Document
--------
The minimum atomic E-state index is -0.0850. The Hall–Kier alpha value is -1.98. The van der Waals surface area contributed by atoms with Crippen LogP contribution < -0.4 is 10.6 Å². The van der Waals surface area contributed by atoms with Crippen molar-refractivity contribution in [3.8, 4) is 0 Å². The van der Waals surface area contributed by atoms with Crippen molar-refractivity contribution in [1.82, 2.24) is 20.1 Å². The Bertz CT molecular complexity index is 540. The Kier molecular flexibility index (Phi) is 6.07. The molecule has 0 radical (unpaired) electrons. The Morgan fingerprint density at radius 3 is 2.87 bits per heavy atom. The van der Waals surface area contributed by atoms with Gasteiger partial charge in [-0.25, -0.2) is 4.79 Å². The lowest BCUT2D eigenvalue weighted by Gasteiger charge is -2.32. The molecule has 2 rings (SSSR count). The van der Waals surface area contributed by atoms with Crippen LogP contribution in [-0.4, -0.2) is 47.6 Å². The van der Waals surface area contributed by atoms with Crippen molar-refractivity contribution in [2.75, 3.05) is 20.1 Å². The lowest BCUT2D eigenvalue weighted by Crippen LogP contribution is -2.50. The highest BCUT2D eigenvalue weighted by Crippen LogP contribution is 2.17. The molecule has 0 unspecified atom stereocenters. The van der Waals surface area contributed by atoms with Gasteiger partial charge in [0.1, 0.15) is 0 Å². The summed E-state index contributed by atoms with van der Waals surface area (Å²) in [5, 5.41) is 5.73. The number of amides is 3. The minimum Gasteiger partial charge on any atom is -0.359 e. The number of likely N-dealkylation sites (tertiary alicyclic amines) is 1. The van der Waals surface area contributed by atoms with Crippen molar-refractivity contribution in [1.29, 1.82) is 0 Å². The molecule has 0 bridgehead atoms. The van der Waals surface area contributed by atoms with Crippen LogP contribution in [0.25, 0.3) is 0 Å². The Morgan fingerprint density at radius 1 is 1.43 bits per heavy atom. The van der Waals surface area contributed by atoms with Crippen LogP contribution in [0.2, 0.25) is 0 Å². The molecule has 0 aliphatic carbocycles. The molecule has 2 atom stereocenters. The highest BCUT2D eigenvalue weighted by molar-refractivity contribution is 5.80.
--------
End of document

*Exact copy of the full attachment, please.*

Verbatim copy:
The minimum atomic E-state index is -0.0850. The Hall–Kier alpha value is -1.98. The van der Waals surface area contributed by atoms with Crippen LogP contribution < -0.4 is 10.6 Å². The van der Waals surface area contributed by atoms with Crippen molar-refractivity contribution in [3.8, 4) is 0 Å². The van der Waals surface area contributed by atoms with Crippen molar-refractivity contribution in [1.82, 2.24) is 20.1 Å². The Bertz CT molecular complexity index is 540. The Kier molecular flexibility index (Phi) is 6.07. The molecule has 0 radical (unpaired) electrons. The Morgan fingerprint density at radius 3 is 2.87 bits per heavy atom. The van der Waals surface area contributed by atoms with Gasteiger partial charge in [-0.25, -0.2) is 4.79 Å². The lowest BCUT2D eigenvalue weighted by Gasteiger charge is -2.32. The molecule has 2 rings (SSSR count). The van der Waals surface area contributed by atoms with Crippen LogP contribution in [-0.4, -0.2) is 47.6 Å². The van der Waals surface area contributed by atoms with Crippen molar-refractivity contribution in [2.75, 3.05) is 20.1 Å². The lowest BCUT2D eigenvalue weighted by Crippen LogP contribution is -2.50. The highest BCUT2D eigenvalue weighted by Crippen LogP contribution is 2.17. The molecule has 0 unspecified atom stereocenters. The van der Waals surface area contributed by atoms with Gasteiger partial charge in [0.1, 0.15) is 0 Å². The summed E-state index contributed by atoms with van der Waals surface area (Å²) in [5, 5.41) is 5.73. The number of amides is 3. The minimum Gasteiger partial charge on any atom is -0.359 e. The number of likely N-dealkylation sites (tertiary alicyclic amines) is 1. The van der Waals surface area contributed by atoms with Crippen molar-refractivity contribution in [1.29, 1.82) is 0 Å². The molecule has 0 bridgehead atoms. The van der Waals surface area contributed by atoms with Crippen LogP contribution in [0.25, 0.3) is 0 Å². The Morgan fingerprint density at radius 1 is 1.43 bits per heavy atom. The van der Waals surface area contributed by atoms with Crippen LogP contribution in [0.2, 0.25) is 0 Å². The molecule has 0 aliphatic carbocycles. The molecule has 2 atom stereocenters. The highest BCUT2D eigenvalue weighted by molar-refractivity contribution is 5.80.